‘The Jetsons’
User interface is all about convergence, which is an old word with a new meaning. Today, “convergence” is defined as the seamless intersection and interaction of technology and life. Think of “The Jetsons,” where even life’s most ordinary undertakings — like showering and cooking — are suddenly automated through technology.

In the Jetsons’ world of TV-Land comedy, a series of hyper-responsive and mischievous robots became the ultimate cliché for a culture infused with technology. Yet, the vision it encapsulates — technology embedded in all undertakings — is not simply a futuristic series of errors.

Looking forward, the real land of “The Jetsons” will be represented by intuitive and easy-to-use technologies that are responsive in managing and increasing the efficiency of all kinds of things — from complex business analytics to surfing the Internet.

Looking Ahead
Imagine a world where mobile phones exchange information with one’s television. The tablet supplements daily experiences and is a multifaceted device for on-demand entertainment, information exchange and work.

Appliances are connected, communicating and able to be controlled remotely — all to create an interactive and technologically responsive environment that can be easily manipulated by the end-user. Imagine a world without paper currency where a flick of the wrist runs a transaction.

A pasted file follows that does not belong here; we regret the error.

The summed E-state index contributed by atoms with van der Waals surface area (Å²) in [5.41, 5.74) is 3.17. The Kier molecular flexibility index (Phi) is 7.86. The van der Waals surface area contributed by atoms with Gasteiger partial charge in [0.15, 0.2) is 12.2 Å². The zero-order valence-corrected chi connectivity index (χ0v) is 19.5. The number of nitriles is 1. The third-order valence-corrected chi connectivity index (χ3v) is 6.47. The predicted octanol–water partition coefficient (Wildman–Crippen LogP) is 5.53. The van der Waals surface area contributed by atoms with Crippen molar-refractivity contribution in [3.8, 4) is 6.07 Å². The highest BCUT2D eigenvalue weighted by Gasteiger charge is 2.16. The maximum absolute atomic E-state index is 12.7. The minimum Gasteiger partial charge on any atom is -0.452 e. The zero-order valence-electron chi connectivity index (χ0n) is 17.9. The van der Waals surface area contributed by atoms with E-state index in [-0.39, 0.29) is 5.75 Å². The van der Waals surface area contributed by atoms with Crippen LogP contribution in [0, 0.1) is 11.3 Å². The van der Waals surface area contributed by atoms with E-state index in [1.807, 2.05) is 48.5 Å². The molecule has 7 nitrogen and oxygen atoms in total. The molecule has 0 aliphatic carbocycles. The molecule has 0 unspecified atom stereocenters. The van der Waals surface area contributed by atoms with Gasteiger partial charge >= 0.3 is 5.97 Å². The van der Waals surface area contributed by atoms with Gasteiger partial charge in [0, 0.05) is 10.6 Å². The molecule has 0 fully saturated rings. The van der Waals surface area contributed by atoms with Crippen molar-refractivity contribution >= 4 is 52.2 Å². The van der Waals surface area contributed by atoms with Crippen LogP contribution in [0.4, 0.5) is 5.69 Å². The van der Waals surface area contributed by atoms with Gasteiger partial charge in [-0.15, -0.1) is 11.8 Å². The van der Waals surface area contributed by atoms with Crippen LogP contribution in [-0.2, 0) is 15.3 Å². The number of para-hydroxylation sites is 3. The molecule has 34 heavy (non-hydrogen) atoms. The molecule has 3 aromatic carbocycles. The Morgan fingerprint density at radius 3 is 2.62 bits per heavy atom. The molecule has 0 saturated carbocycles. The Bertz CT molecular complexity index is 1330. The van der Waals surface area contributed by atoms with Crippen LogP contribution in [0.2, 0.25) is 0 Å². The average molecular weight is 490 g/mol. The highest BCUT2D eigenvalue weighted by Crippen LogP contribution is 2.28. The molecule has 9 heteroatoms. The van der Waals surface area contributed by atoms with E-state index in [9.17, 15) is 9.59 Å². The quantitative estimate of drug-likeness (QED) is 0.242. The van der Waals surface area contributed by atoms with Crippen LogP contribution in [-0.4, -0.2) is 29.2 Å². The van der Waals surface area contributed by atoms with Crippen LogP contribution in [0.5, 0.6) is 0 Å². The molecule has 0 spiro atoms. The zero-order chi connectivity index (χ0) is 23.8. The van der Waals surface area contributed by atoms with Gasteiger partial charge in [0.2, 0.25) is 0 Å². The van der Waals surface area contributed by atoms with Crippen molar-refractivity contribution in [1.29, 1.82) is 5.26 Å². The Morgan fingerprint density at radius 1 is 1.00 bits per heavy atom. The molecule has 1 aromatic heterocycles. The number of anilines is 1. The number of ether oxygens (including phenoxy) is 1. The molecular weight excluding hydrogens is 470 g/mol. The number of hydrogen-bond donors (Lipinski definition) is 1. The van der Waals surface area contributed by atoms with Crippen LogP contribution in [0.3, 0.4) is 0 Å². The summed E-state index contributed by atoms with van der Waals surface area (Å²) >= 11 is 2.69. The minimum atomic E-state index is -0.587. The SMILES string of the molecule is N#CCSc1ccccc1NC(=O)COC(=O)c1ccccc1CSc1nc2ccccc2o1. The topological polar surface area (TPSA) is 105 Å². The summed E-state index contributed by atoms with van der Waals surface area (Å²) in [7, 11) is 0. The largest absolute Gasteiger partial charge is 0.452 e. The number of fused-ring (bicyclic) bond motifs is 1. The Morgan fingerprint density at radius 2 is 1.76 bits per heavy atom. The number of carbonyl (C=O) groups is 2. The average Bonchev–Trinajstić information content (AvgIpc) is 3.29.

Large consumer product companies have started looking at true convergence among their own products. In the future, however, the drive for intra-device communications will lead to the establishment of protocols across all consumer electronics.

For this to truly work, all touchpoints will have to be aligned with a meaningful “life flow” that is designed to be responsive in human interaction.

As in the home, everything in the work environment will be able to interact seamlessly. Accessing work files on the go, running software on any operating system or browser, and communicating globally in real-time through video conferencing will soon become simple and cost pennies.

Operating systems will automatically align and sync; the mind-numbing lack of incapability will fade from memory.

UX Today
While convergence is on the horizon, end-users are still in for much chaos. Today, processes are being translated differently. One may not realize it, but end-users are increasingly being overwhelmed with the number of user interfaces they have to deal with and figure out.

For example, look at the enormous number of mobile phone handsets in the world market. There are countless iterations and modifications between handsets and often between handsets from the same manufacturer. This forces users to constantly relearn interface conventions. What’s more, the cognitive load of today’s world on device users is poised to increase exponentially.